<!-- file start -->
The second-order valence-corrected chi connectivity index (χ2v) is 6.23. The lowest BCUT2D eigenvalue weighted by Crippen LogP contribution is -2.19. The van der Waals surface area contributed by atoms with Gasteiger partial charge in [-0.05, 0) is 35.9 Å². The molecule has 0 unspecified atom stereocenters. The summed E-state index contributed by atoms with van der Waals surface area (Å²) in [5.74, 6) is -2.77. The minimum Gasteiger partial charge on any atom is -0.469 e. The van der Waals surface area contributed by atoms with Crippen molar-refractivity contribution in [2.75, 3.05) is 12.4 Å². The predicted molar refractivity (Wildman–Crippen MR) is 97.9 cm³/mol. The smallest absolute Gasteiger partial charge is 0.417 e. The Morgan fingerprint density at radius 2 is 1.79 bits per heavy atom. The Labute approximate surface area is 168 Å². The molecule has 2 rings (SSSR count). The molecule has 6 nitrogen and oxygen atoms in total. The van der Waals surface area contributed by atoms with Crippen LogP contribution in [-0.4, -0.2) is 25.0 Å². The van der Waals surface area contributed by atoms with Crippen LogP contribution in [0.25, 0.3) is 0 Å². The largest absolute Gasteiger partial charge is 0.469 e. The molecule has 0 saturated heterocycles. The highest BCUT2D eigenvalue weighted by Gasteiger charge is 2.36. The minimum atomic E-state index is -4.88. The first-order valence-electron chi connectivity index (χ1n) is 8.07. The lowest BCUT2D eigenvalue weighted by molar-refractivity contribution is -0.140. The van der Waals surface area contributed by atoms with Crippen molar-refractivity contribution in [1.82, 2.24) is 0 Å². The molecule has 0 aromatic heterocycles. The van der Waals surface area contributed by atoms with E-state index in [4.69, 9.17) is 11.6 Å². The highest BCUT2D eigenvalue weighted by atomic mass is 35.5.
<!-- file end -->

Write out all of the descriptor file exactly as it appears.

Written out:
The second-order valence-corrected chi connectivity index (χ2v) is 6.23. The lowest BCUT2D eigenvalue weighted by Crippen LogP contribution is -2.19. The van der Waals surface area contributed by atoms with Gasteiger partial charge in [-0.05, 0) is 35.9 Å². The molecule has 0 unspecified atom stereocenters. The summed E-state index contributed by atoms with van der Waals surface area (Å²) in [5.74, 6) is -2.77. The minimum Gasteiger partial charge on any atom is -0.469 e. The van der Waals surface area contributed by atoms with Crippen molar-refractivity contribution in [2.75, 3.05) is 12.4 Å². The predicted molar refractivity (Wildman–Crippen MR) is 97.9 cm³/mol. The smallest absolute Gasteiger partial charge is 0.417 e. The Morgan fingerprint density at radius 2 is 1.79 bits per heavy atom. The Labute approximate surface area is 168 Å². The molecule has 2 rings (SSSR count). The molecule has 6 nitrogen and oxygen atoms in total. The van der Waals surface area contributed by atoms with Crippen LogP contribution in [-0.4, -0.2) is 25.0 Å². The van der Waals surface area contributed by atoms with Crippen LogP contribution in [0.25, 0.3) is 0 Å². The largest absolute Gasteiger partial charge is 0.469 e. The molecule has 0 saturated heterocycles. The highest BCUT2D eigenvalue weighted by Gasteiger charge is 2.36. The minimum atomic E-state index is -4.88. The first-order valence-electron chi connectivity index (χ1n) is 8.07. The lowest BCUT2D eigenvalue weighted by molar-refractivity contribution is -0.140. The van der Waals surface area contributed by atoms with Crippen molar-refractivity contribution in [1.82, 2.24) is 0 Å². The molecule has 0 aromatic heterocycles. The van der Waals surface area contributed by atoms with E-state index in [4.69, 9.17) is 11.6 Å². The highest BCUT2D eigenvalue weighted by atomic mass is 35.5.